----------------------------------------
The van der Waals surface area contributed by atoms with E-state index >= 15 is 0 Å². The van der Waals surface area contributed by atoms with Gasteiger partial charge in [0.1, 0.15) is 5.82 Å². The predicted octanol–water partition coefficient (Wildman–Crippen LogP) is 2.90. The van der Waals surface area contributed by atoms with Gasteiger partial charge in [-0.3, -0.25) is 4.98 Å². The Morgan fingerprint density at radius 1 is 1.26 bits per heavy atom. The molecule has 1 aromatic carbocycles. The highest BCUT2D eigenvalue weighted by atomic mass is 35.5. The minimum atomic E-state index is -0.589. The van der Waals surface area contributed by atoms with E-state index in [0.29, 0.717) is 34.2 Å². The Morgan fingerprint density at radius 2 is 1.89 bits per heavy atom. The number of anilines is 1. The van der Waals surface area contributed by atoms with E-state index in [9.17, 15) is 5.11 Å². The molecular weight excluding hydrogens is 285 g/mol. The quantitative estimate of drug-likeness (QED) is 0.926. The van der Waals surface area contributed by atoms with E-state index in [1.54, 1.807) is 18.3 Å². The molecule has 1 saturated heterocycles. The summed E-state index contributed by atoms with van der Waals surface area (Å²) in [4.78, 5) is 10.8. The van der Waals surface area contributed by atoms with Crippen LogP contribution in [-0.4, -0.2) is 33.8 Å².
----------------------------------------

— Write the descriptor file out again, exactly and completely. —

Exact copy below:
The van der Waals surface area contributed by atoms with E-state index >= 15 is 0 Å². The van der Waals surface area contributed by atoms with Gasteiger partial charge in [0.1, 0.15) is 5.82 Å². The predicted octanol–water partition coefficient (Wildman–Crippen LogP) is 2.90. The van der Waals surface area contributed by atoms with Gasteiger partial charge in [-0.3, -0.25) is 4.98 Å². The Morgan fingerprint density at radius 1 is 1.26 bits per heavy atom. The molecule has 1 aromatic carbocycles. The highest BCUT2D eigenvalue weighted by atomic mass is 35.5. The minimum atomic E-state index is -0.589. The van der Waals surface area contributed by atoms with E-state index in [0.29, 0.717) is 34.2 Å². The Morgan fingerprint density at radius 2 is 1.89 bits per heavy atom. The number of anilines is 1. The van der Waals surface area contributed by atoms with E-state index in [9.17, 15) is 5.11 Å². The molecular weight excluding hydrogens is 285 g/mol. The quantitative estimate of drug-likeness (QED) is 0.926. The van der Waals surface area contributed by atoms with E-state index in [1.54, 1.807) is 18.3 Å². The molecule has 1 saturated heterocycles. The summed E-state index contributed by atoms with van der Waals surface area (Å²) in [4.78, 5) is 10.8. The van der Waals surface area contributed by atoms with Crippen LogP contribution in [-0.4, -0.2) is 33.8 Å².